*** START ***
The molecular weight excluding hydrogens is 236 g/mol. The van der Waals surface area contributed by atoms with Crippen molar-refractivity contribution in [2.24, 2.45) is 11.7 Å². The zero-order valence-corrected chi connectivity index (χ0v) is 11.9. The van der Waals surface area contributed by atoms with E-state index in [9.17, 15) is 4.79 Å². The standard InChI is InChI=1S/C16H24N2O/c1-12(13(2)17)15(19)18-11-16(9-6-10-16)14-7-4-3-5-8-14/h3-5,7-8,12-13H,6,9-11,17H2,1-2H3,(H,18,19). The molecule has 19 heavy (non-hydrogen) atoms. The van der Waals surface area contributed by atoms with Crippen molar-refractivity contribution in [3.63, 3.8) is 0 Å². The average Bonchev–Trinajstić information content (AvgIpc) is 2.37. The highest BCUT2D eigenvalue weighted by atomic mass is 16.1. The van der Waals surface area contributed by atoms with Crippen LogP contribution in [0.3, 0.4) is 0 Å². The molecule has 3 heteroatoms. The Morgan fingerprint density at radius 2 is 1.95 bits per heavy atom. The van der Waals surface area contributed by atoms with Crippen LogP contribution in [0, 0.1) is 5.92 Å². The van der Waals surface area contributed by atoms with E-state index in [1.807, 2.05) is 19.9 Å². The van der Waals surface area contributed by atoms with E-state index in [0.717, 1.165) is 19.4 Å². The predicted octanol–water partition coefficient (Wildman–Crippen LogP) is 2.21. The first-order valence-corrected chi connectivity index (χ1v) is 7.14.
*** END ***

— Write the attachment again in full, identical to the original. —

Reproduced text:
The molecular weight excluding hydrogens is 236 g/mol. The van der Waals surface area contributed by atoms with Crippen molar-refractivity contribution in [2.24, 2.45) is 11.7 Å². The zero-order valence-corrected chi connectivity index (χ0v) is 11.9. The van der Waals surface area contributed by atoms with E-state index in [9.17, 15) is 4.79 Å². The standard InChI is InChI=1S/C16H24N2O/c1-12(13(2)17)15(19)18-11-16(9-6-10-16)14-7-4-3-5-8-14/h3-5,7-8,12-13H,6,9-11,17H2,1-2H3,(H,18,19). The molecule has 19 heavy (non-hydrogen) atoms. The van der Waals surface area contributed by atoms with Crippen molar-refractivity contribution in [3.63, 3.8) is 0 Å². The average Bonchev–Trinajstić information content (AvgIpc) is 2.37. The highest BCUT2D eigenvalue weighted by atomic mass is 16.1. The van der Waals surface area contributed by atoms with Crippen LogP contribution in [0.3, 0.4) is 0 Å². The molecule has 3 heteroatoms. The Morgan fingerprint density at radius 2 is 1.95 bits per heavy atom. The van der Waals surface area contributed by atoms with Crippen LogP contribution in [0, 0.1) is 5.92 Å². The van der Waals surface area contributed by atoms with E-state index in [1.807, 2.05) is 19.9 Å². The van der Waals surface area contributed by atoms with E-state index in [0.717, 1.165) is 19.4 Å². The predicted octanol–water partition coefficient (Wildman–Crippen LogP) is 2.21. The first-order valence-corrected chi connectivity index (χ1v) is 7.14.